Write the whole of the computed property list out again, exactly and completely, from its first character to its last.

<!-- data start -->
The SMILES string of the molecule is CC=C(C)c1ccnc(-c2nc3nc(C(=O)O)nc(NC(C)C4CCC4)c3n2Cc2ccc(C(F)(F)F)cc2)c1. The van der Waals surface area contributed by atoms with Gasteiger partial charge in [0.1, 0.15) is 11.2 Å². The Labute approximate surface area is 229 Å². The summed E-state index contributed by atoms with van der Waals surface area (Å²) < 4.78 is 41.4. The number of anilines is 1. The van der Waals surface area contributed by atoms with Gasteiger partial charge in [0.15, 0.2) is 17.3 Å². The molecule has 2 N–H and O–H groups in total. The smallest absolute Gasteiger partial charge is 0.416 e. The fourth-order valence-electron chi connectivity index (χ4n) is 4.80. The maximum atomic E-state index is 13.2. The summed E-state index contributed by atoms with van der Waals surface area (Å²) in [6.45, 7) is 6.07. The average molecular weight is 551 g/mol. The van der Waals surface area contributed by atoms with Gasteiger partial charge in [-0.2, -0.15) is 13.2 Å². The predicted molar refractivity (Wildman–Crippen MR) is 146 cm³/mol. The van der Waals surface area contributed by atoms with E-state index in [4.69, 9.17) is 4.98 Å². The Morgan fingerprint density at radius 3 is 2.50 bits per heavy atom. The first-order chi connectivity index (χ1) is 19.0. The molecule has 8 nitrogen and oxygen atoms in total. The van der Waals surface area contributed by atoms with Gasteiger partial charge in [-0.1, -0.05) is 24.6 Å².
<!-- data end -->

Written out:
The SMILES string of the molecule is CC=C(C)c1ccnc(-c2nc3nc(C(=O)O)nc(NC(C)C4CCC4)c3n2Cc2ccc(C(F)(F)F)cc2)c1. The van der Waals surface area contributed by atoms with Gasteiger partial charge in [0.1, 0.15) is 11.2 Å². The Labute approximate surface area is 229 Å². The summed E-state index contributed by atoms with van der Waals surface area (Å²) < 4.78 is 41.4. The number of anilines is 1. The van der Waals surface area contributed by atoms with Gasteiger partial charge in [0.15, 0.2) is 17.3 Å². The molecule has 2 N–H and O–H groups in total. The smallest absolute Gasteiger partial charge is 0.416 e. The fourth-order valence-electron chi connectivity index (χ4n) is 4.80. The maximum atomic E-state index is 13.2. The summed E-state index contributed by atoms with van der Waals surface area (Å²) in [6.45, 7) is 6.07. The average molecular weight is 551 g/mol. The van der Waals surface area contributed by atoms with Gasteiger partial charge in [-0.2, -0.15) is 13.2 Å². The predicted molar refractivity (Wildman–Crippen MR) is 146 cm³/mol. The van der Waals surface area contributed by atoms with E-state index in [4.69, 9.17) is 4.98 Å². The Morgan fingerprint density at radius 3 is 2.50 bits per heavy atom. The first-order chi connectivity index (χ1) is 19.0. The molecule has 8 nitrogen and oxygen atoms in total. The van der Waals surface area contributed by atoms with Gasteiger partial charge in [-0.1, -0.05) is 24.6 Å².